The standard picture of vacuum decay events is very much like nucleation in a phase transition: it starts somewhere, and then expands at a constant speed - lightspeed in this case. So the future lightcone of the nucleation event will be true vacuum.
In an accelerating expanding universe like our current $\Lambda$CDM cosmology future lightcones actually have a finite radius as measured by co-moving coordinates (e.g. from the perspective of matter moving passively with the expansion of the universe). Beyond a certain (current) distance there are galaxies that will never be reached by a light signal we send now - when it gets to the distance they currently have they will have moved much further away, and it never manages to close the gap. Same thing for vacuum decay: the front will always expand outward at lightspeed, but large parts of the observable universe will expand away so fast that it will never catch up with them.
In about 100-200 billion years galactic clusters will become separated by exponentially growing gulfs and quickly lose contact (they stay the same size because they are gravitationally bound). They become separate "island universes". Beyond this point vacuum decay would just be a local issue to one island universe.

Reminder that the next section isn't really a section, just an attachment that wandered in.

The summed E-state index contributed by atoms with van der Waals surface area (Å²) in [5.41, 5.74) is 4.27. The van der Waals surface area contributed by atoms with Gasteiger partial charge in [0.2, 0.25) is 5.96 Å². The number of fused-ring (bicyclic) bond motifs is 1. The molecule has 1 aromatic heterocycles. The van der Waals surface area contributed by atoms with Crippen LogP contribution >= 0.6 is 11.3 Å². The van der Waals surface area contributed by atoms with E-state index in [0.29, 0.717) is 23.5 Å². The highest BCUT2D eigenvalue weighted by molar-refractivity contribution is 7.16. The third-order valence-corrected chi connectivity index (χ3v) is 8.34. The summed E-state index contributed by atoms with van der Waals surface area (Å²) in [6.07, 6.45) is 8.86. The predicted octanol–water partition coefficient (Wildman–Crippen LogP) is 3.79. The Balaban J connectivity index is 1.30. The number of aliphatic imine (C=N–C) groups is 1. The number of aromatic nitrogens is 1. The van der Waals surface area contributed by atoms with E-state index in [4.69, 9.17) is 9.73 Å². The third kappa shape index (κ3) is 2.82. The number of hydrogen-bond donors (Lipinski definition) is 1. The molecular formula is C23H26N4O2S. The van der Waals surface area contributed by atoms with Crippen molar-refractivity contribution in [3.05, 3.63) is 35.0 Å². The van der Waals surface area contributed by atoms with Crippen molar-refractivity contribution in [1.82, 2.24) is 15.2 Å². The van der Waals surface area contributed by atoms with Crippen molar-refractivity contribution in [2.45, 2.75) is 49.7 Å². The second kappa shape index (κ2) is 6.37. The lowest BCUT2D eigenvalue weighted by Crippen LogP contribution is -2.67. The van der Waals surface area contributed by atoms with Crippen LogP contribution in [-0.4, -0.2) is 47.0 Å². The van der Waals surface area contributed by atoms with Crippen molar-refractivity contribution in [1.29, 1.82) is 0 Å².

Extra question: if a galaxy has too much energy it will implode as a black hole - mass and energy are equivalent in relativity. Whether that counts as dislocation is unclear. But overall regions with more matter density tend to contract while less dense regions expand more, which is why we get the cosmic web of sheets and filiaments of dark matter plus galaxies, and expanding voids. Galaxies in the voids (they do exist) could be described as energy poor (even though their stars are doing just fine) and they would experience everything moving away from them not just because of universal expansion but also gravitational contraction towards remote masses.